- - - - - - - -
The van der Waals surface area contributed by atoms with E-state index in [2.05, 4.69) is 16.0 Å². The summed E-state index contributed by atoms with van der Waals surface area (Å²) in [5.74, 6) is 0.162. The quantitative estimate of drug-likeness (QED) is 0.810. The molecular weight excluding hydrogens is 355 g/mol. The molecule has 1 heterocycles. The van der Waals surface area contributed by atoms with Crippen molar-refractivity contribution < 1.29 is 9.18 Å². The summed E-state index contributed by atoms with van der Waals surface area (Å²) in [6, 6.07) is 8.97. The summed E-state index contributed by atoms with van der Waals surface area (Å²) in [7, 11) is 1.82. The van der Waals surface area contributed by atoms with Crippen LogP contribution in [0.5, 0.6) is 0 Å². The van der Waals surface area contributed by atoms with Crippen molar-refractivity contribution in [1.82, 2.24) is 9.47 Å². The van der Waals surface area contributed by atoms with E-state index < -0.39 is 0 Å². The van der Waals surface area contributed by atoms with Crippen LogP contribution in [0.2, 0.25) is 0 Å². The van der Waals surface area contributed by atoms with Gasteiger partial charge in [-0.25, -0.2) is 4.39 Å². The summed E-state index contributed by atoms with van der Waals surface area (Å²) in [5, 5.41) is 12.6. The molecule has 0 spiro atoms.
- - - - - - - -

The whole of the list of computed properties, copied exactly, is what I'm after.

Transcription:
The van der Waals surface area contributed by atoms with E-state index in [2.05, 4.69) is 16.0 Å². The summed E-state index contributed by atoms with van der Waals surface area (Å²) in [5.74, 6) is 0.162. The quantitative estimate of drug-likeness (QED) is 0.810. The molecular weight excluding hydrogens is 355 g/mol. The molecule has 1 heterocycles. The van der Waals surface area contributed by atoms with Crippen molar-refractivity contribution < 1.29 is 9.18 Å². The summed E-state index contributed by atoms with van der Waals surface area (Å²) in [6, 6.07) is 8.97. The summed E-state index contributed by atoms with van der Waals surface area (Å²) in [7, 11) is 1.82. The van der Waals surface area contributed by atoms with Crippen LogP contribution in [0.5, 0.6) is 0 Å². The van der Waals surface area contributed by atoms with Crippen molar-refractivity contribution in [1.82, 2.24) is 9.47 Å². The van der Waals surface area contributed by atoms with E-state index < -0.39 is 0 Å². The van der Waals surface area contributed by atoms with Crippen LogP contribution in [0.2, 0.25) is 0 Å². The van der Waals surface area contributed by atoms with Gasteiger partial charge in [-0.25, -0.2) is 4.39 Å². The summed E-state index contributed by atoms with van der Waals surface area (Å²) in [5, 5.41) is 12.6. The molecule has 0 spiro atoms.